WINTER HAVEN, Florida (AP) — It was a cold-hearted online post that a Florida sheriff said hastened the arrest of two girls, aged 12 and 14, in the bullying-suicide case of Rebecca Sedwick.
Polk County Sheriff Grady Judd repeated the older girl's Facebook comment almost word for word at a news conference Tuesday.
"'Yes, I bullied Rebecca and she killed herself but I don't give a ...' and you can add the last word yourself," Judd said.
Rebecca is one of at least a dozen or so U.S. suicides in the past three years that were attributed at least in part to cyberbullying.
Authorities in central Florida said Rebecca was tormented online and at school by as many as 15 girls before she climbed a tower at an abandoned concrete plant and hurled herself to her death Sept. 9. But the two girls arrested were primarily the ones who bullied Rebecca, the sheriff said. They have been charged with stalking and released to their parents.
The sheriff said they were still investigating the girls, and trying to decide whether the parents should be charged.
"I'm aggravated that the parents aren't doing what parents should do," the sheriff said. "Responsible parents take disciplinary action."
About a year ago, the older girl threatened to fight Rebecca while they were sixth-graders at Crystal Lake Middle School and told her "to drink bleach and die," the sheriff said. She also convinced the younger girl to bully Rebecca, even though they had been best friends.
The girls repeatedly intimidated Rebecca and called her names, the sheriff said, and at one point, the younger girl even beat up Rebecca at school.
The case has illustrated, once more, the ways in which youngsters are using the Internet to torment others.
In a review of news articles last month, AP found about a dozen suicides in the U.S. since October 2010 that were attributed at least in part to cyberbullying. Aftab said she thought the number was at least twice that.
Before her death, Rebecca changed one of her online screen names to "That Dead Girl" and she messaged a boy in North Carolina: "I'm jumping." Detectives found some of her diaries at her home, and she talked of how depressed she was about the situation.
Last December, Rebecca was hospitalized for three days after cutting her wrists because of what she said was bullying, according to the sheriff. Later, after Rebecca complained that she had been pushed in the hallway and that another girl wanted to fight her, Rebecca's mother began home-schooling her in Lakeland, a city of about 100,000 midway between Tampa and Orlando, Judd said.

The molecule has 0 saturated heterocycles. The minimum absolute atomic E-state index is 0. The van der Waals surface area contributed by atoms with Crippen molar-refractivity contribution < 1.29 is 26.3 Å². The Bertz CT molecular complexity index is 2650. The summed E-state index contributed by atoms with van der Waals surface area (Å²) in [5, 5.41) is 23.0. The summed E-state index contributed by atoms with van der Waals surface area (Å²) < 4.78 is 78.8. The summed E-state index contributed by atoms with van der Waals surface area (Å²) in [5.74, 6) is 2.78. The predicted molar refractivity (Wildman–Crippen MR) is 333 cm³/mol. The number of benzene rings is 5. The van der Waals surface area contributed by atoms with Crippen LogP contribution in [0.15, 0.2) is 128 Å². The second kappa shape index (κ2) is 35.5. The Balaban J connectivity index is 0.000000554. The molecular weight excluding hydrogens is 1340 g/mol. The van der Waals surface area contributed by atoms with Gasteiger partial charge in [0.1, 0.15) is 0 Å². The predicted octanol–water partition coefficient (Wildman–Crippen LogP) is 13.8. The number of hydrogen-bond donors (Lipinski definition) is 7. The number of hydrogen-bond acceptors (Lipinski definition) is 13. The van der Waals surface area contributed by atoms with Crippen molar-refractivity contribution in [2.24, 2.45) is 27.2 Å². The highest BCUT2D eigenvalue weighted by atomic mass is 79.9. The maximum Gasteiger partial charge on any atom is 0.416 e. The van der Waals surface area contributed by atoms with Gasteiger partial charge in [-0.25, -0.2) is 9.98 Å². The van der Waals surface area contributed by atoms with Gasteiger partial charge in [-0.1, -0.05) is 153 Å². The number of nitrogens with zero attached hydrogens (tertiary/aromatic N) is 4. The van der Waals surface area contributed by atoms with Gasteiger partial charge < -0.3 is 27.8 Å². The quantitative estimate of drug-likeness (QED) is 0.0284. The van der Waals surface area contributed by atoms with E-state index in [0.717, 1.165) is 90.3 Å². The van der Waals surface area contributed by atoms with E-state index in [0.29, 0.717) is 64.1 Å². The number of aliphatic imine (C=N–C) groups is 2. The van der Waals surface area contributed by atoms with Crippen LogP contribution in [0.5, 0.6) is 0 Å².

This year, Rebecca started at a new school, but the bullying continued online, authorities said.
Both accused girls were charged as juveniles with third-degree felony aggravated stalking. If convicted, it's not clear how much time, if any, the girls would spend in juvenile detention because they did not have any previous criminal history, the sheriff said.
The sheriff's office identified the two girls, but The Associated Press generally does not name juveniles charged with crimes.
The bullying began after the 14-year-old girl started dating a boy Rebecca had been seeing, the sheriff said.
In an interview with ABC News that aired Wednesday, a couple identified as the 14-year-old's parents said their daughter would never write something like that and that the girl's Facebook page had been hacked.
A man who answered the phone at the 14-year-old's home said he was her father and told The Associated Press "none of it's true."
"My daughter's a good girl and I'm 100 percent sure that whatever they're saying about my daughter is not true," he said.
At their mobile home, a barking pit bull stood guard and no one came outside despite shouts from reporters for an interview.
Neighbor George Colom said he had never interacted with the girl but noticed her playing roughly with other children on the street.
A telephone message left at the 12-year-old girl's home was not immediately returned and no one answered the door.
Perry Aftab, a New Jersey-based lawyer, told AP last month that it is difficult to bring charges against someone accused of driving a person to suicide, in part because of U.S. free-speech laws.
Kay reported from Miami.
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